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Graduate Students Tackle Health Communication in Malawi with Global WASH Project

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Media, Film & Journalism Studies

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By Ivey Bostrom, Second-Year MA in International & Intercultural Communication Student

Elton Chimwemwe Chavura (left) and Ivey Bostrom (MA '18) stand in front of a building with a thatched roof in Malawi

This summer I had the incredible opportunity to evaluate a shallow wells program in Malawi, Africa. I was part of a faculty and student team from DU and Virginia Tech led by Dr. Renée Botta and Dr. Emily Vanhouweling of DU and Dr. Ralph Hall of Virginia Tech. Divided into three teams, we worked in the Northern, Central and Southern regions of Malawi. The program was a crucial part of WASH (water, sanitation and hygiene), a development effort working with the Marion Medical Mission (MMM), which has installed over 15,000 shallow wells over the past two decades in Malawi. Our objectives were to quality test the shallow well water and compare the data with similar communities who were waiting for construction of a shallow well in their village. We walked away with a lot more than data. 

When we first arrived in the capital city of Lilongwe, we spent two days visiting the US Embassy. There, we would learn that Malawi is one of the least developed countries in Africa and has a severe need for water and sanitation services. Bordered by Mozambique, Zambia, and Tanzania, only 8% of Malawi has access to electricity, and many regions of the country experience frequent blackouts. Despite the lack of infrastructure and governmental aid, Malawi is known for being "the warm heart of Africa." As I would learn over the next three weeks, this statement could not be more accurate,. 

After seven hours of travel by bus, including one break down and a luggage mishap, we arrived in beautiful Mzuzu, where the University of Mzuzu would be our home for the next week. At Mzuzu, or “’zuzu” as the students say, we took classes and trained for fieldwork alongside our Malawian counterparts who would become our colleagues, collaborators, and dear friends. Everyone had a role on each team, providing leadership in a focus group, key informant interview, or in a household survey team. 

I was part of the household survey team with my partner Elton Chimwemwe Chavura. We traveled to five communities over the next 10 days to conduct around 60 household surveys. Each survey consisted of questions regarding water collection, daily life, and sanitation practices. I found that it is difficult to measure variables such as time in a community that doesn't value time the way Westerners do. For most people we surveyed, time does not equate to a number of hours, but is instead based on the sunrise and sunset.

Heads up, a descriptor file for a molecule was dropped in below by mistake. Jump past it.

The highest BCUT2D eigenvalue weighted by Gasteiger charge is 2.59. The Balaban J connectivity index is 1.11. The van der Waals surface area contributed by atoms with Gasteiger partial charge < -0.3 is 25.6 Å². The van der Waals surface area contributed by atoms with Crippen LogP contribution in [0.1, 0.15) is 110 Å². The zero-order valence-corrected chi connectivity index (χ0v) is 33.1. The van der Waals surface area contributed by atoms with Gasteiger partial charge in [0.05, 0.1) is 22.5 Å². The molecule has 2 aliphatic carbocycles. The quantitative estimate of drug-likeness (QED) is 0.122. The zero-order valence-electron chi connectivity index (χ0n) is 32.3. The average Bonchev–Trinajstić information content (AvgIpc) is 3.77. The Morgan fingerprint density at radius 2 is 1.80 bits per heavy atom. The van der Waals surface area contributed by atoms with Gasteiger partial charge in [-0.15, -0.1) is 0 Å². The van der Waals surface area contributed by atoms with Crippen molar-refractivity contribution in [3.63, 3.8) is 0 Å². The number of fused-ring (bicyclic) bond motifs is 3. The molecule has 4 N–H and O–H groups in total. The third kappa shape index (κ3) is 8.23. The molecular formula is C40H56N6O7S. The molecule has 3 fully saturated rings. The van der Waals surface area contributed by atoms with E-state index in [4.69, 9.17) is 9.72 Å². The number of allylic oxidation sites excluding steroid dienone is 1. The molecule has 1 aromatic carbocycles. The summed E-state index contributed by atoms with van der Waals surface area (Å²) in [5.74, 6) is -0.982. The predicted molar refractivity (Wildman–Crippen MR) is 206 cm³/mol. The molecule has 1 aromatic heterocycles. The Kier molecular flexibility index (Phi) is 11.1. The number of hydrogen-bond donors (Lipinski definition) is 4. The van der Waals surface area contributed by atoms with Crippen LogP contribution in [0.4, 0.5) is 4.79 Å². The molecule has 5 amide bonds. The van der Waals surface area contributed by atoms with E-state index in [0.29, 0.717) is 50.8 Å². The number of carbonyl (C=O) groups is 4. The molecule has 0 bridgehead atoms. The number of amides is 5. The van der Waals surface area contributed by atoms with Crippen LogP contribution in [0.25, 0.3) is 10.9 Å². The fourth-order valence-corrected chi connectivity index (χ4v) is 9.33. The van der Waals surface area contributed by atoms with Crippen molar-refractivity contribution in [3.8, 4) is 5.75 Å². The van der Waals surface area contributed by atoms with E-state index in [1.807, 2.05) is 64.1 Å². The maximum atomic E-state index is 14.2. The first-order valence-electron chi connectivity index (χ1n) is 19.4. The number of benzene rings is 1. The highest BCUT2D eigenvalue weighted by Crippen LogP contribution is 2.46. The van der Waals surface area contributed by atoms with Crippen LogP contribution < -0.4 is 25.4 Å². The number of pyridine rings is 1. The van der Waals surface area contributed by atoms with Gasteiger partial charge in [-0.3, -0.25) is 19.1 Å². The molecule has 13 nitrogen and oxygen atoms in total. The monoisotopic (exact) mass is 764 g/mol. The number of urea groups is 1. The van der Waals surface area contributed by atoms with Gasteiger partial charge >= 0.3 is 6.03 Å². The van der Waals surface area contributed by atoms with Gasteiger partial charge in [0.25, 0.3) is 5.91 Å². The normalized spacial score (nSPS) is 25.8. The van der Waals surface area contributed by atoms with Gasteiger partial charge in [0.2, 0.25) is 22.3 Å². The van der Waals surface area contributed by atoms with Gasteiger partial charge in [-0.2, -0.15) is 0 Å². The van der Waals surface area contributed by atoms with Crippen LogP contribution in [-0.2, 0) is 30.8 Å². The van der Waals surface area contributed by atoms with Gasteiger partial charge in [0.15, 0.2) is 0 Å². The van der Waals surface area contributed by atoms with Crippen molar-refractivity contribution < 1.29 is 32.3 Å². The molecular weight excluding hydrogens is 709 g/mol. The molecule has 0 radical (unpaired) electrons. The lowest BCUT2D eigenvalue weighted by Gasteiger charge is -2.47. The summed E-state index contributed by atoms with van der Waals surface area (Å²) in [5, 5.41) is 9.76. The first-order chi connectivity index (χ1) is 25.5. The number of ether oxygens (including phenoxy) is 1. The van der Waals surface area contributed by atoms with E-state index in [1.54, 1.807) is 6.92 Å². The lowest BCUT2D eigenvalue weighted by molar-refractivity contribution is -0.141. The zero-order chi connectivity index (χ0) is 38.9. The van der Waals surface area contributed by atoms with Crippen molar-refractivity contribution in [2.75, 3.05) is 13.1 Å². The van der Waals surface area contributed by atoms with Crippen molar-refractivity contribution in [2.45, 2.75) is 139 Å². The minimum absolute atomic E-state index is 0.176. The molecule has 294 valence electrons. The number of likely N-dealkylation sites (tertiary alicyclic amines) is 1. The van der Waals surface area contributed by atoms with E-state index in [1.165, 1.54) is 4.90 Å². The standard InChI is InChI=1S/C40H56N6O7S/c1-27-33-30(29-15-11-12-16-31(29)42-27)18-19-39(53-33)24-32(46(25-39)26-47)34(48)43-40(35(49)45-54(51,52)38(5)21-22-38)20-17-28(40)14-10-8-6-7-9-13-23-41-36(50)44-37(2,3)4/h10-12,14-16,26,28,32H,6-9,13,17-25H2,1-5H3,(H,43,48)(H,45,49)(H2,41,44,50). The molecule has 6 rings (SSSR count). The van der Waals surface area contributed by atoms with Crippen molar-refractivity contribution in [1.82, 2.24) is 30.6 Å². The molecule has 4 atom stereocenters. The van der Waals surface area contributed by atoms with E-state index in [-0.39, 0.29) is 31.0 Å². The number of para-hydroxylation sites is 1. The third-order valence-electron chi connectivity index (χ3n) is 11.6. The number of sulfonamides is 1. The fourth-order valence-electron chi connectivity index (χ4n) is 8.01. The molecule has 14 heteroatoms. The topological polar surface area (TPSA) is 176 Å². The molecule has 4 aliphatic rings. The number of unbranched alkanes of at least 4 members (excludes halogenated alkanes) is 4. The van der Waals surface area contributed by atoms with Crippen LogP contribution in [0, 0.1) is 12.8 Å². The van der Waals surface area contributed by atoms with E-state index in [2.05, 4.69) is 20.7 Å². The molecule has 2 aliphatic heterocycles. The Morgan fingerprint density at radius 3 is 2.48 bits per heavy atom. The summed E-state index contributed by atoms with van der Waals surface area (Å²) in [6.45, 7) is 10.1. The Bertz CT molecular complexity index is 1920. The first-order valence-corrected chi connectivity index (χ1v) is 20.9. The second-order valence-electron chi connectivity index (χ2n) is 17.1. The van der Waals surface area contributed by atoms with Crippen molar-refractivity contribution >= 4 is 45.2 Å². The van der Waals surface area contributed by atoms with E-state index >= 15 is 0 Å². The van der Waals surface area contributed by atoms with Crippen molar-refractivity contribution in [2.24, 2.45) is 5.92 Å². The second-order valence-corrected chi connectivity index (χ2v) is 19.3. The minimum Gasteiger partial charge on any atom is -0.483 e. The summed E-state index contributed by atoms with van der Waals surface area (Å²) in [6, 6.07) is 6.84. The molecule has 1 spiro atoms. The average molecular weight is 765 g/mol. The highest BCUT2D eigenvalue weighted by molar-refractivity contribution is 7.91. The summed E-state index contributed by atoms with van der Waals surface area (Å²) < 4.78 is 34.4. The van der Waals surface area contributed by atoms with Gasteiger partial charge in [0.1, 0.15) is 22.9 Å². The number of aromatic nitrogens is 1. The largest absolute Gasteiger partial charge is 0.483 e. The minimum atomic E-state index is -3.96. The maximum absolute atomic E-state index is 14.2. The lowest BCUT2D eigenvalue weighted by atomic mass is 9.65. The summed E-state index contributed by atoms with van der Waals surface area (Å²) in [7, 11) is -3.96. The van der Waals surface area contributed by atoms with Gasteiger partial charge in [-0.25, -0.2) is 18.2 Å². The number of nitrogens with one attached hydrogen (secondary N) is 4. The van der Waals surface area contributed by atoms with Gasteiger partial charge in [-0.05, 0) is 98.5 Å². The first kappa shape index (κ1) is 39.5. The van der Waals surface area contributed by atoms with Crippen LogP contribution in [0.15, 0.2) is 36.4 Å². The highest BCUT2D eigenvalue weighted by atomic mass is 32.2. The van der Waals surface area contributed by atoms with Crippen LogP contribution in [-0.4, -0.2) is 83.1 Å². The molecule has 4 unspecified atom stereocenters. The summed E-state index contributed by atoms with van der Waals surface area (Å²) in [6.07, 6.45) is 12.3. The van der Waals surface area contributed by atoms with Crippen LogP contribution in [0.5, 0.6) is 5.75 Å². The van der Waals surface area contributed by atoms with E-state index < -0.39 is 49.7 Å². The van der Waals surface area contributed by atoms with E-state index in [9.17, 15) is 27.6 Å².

The most difficult part of the survey involved asking people this question: "Have any children in your household died from water contamination?" As we traveled to the most rural and poorest communities, too often the answer was, "yes." Although we received technical training to test water samples and prepare for the field, field training can never prepare you for the emotional challenges that come along with this work. 

A vivid memory of a woman I spoke with comes to mind. Sitting on a wet dirt floor saturated in chicken feces, Ateefah’s cloudy eyes looked into mine with despair and devastation. Her eyes cast downward, and then suddenly she looked up for a moment and said, “every one of my five children is gone … I have no one left.” I absorbed her profound sadness. My eyes immediately welled up and tears fell heavily onto the dirt floor of her home. As I walked away, Ateefah said, “I wish you would have come here to help when I was younger,” perhaps implying that her children might still be alive if someone had come to help. I could not take five steps before I broke down and cried for Ateefah, wishing too that someone would have come earlier. 

Elton and I sat together afterward and discussed the severity of the crisis for communities without clean water, contemplating if there was anything we could do now to create a solution for cleaner water. There is no simple or fast solution when tackling water and sanitation in international development. One thing we learned from Dr. Renée Botta was that behavioral change comes first, and that is a slow process that requires education and ample time. 

Many times I reflected on the ways in which we were positioned as privileged white Americans asking invasive questions about handwashing practices, frequency of diarrhea, and death. Putting on our blue gloves to sample their drinking water felt incredibly awkward after graciously being invited inside their homes. At times, I wanted to explain that we were simply testing the water for MMM and that we would not return with any answers or solutions; that was up to MMM. Although many women we spoke with seemed excited for a solution to clean water, we couldn't promise anything. It was a humbling experience. Many of us battled with the dynamic of our obvious privilege in a village struggling to feed themselves for several consecutive months out of the year. But, it is important to remember that with privilege comes power to make change, and we can always "share the power of the microphone," as Dr. Margie Thompson says. As students and as westerners, we have powerful platforms to ensure that whatever initiatives we care most about may be heard and acted on. 

If you would like to get involved in any initiatives in the WASH sector, there are many Denver-based organizations working in Sub Saharan Africa and all over the world. The Posner Center is a great resource, or visit the Water for People website